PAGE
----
by UKIP: Michael Baker

Labour will create an Energy Security Board to plan and deliver the energy mix we need, including renewables, solar and nuclear.

And the additional jobs will be good for North Norfolk too!

by Labour: Denise Burke

• Bit more controversial now, Jane Crossen wants to know if any of the parties foresee a situation where there will be a referendum for the return of capital punishment.

A very simple answer - I hope not, capital punishment is a very emotive subject.

by Labour: Denise Burke

The Conservatives have pledged to hold an in/out referendum for Europe and this is the only referendum we have planned. We are the only party that can offer this. Under this Conservative-led government crime is down 20% and we need to continue this.

by Conservative: Ann Steward

I and the Green Party are completely opposed to capital punishment.

I have heard it said that if we left Europe and got a taste for refernda there could be such a referendum.

However, since it was abolished there has been a consistent free vote in Parliament against capital punishment as there should be. %This is a civilised country surely and capital punishment is barbaric- public revenge is not a pretty sight.

by Green: Mike Macartney-Filgate

I hope not. I would not support a referendum on capital punishment. I believe that for the state to kill people is barbaric. it is horrifying how many people are killed in some US states. And there is no evidence that it does anything to reduce crime. You end up with people on death row for years. We are a civilised nation. People must be effectively punished for dreadful crimes but no to the death penalty!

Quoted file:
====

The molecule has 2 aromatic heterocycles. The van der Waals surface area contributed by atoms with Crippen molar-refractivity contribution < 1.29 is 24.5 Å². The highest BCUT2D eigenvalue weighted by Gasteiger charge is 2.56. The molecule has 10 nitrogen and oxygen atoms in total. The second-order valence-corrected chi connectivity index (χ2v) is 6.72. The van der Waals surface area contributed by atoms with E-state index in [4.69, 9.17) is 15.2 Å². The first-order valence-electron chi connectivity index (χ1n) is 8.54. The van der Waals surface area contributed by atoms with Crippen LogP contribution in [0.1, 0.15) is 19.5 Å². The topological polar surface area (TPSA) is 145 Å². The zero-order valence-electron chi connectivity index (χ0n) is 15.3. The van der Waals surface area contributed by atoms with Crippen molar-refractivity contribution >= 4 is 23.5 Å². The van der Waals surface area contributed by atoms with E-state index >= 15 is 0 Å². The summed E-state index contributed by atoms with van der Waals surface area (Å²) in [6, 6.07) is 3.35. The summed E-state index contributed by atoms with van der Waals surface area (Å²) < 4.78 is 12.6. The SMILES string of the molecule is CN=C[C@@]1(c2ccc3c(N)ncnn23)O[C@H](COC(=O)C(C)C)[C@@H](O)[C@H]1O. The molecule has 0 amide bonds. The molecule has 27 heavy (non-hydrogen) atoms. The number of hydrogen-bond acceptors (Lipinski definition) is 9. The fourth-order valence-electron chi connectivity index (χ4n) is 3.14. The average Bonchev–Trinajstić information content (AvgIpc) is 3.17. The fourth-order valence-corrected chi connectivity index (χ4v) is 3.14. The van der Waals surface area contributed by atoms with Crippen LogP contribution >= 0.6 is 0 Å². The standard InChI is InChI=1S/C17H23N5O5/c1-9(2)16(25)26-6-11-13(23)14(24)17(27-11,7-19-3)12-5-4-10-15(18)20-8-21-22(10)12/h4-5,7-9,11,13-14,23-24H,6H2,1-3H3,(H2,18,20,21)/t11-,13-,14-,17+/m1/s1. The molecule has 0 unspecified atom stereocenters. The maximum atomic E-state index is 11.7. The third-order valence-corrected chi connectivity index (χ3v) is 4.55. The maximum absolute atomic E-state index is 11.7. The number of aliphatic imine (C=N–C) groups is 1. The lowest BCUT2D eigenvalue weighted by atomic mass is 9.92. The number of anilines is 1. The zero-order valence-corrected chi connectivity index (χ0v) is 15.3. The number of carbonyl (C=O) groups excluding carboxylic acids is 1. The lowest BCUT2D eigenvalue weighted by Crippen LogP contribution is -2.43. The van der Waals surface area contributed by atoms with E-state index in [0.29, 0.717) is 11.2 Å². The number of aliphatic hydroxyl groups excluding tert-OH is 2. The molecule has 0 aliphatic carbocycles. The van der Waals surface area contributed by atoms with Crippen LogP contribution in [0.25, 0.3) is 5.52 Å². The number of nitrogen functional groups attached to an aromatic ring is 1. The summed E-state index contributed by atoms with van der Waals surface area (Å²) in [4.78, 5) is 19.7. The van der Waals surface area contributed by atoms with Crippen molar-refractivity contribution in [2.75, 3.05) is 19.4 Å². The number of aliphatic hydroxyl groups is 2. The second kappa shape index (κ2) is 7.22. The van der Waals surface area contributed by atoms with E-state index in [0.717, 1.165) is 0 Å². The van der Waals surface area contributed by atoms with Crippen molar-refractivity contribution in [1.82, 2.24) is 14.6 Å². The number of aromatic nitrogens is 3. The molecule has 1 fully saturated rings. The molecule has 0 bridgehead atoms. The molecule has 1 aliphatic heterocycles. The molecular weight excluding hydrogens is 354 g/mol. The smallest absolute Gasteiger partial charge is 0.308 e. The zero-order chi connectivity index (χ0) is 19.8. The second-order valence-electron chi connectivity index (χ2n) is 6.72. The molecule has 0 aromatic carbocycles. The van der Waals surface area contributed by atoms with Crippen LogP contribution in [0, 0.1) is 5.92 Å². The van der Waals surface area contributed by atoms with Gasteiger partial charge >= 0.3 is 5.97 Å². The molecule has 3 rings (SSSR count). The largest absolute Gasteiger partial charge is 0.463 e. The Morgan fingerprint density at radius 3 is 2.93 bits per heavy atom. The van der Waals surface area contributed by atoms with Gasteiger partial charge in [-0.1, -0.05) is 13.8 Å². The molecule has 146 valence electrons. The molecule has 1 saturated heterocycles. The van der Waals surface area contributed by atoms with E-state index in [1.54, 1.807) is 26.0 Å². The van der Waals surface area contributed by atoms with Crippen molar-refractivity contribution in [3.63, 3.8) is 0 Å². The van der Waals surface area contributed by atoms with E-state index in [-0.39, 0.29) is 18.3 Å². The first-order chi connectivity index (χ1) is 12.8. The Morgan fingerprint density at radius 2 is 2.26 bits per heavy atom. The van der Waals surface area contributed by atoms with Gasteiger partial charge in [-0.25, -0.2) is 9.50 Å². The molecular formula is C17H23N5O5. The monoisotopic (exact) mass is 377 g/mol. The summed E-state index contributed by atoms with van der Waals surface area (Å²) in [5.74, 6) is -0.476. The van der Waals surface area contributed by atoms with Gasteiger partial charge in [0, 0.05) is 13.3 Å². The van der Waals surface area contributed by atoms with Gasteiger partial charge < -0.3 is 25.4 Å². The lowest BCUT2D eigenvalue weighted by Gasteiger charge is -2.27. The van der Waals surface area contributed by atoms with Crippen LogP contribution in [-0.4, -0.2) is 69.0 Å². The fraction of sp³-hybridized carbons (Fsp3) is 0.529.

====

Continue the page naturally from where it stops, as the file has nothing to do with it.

by Liberal Democrats: Norman Lamb

It is a fact that a substantial percentage of the population would like to see the return of capital punishment, in certain cases. However the elected parliament continues to thwart the idea of such a debate. Maybe there should be a referendum if a major terrorist atrocity occurs.

by UKIP: Michael Baker

I wonder how those who are vehemently against capital punishment would speak to those people whose loved one has been killed by a murderer who has served time and been released?

by UKIP: Michael Baker

I'm totally opposed to capital punishment.

The punishment must fit the crime but a life for a life is not the answer.

by Labour: Denise Burke

Public policy should not be on the tails surely of ' a terrorist outrage'.

Our democracy and peace are not only hard won but also highly precious.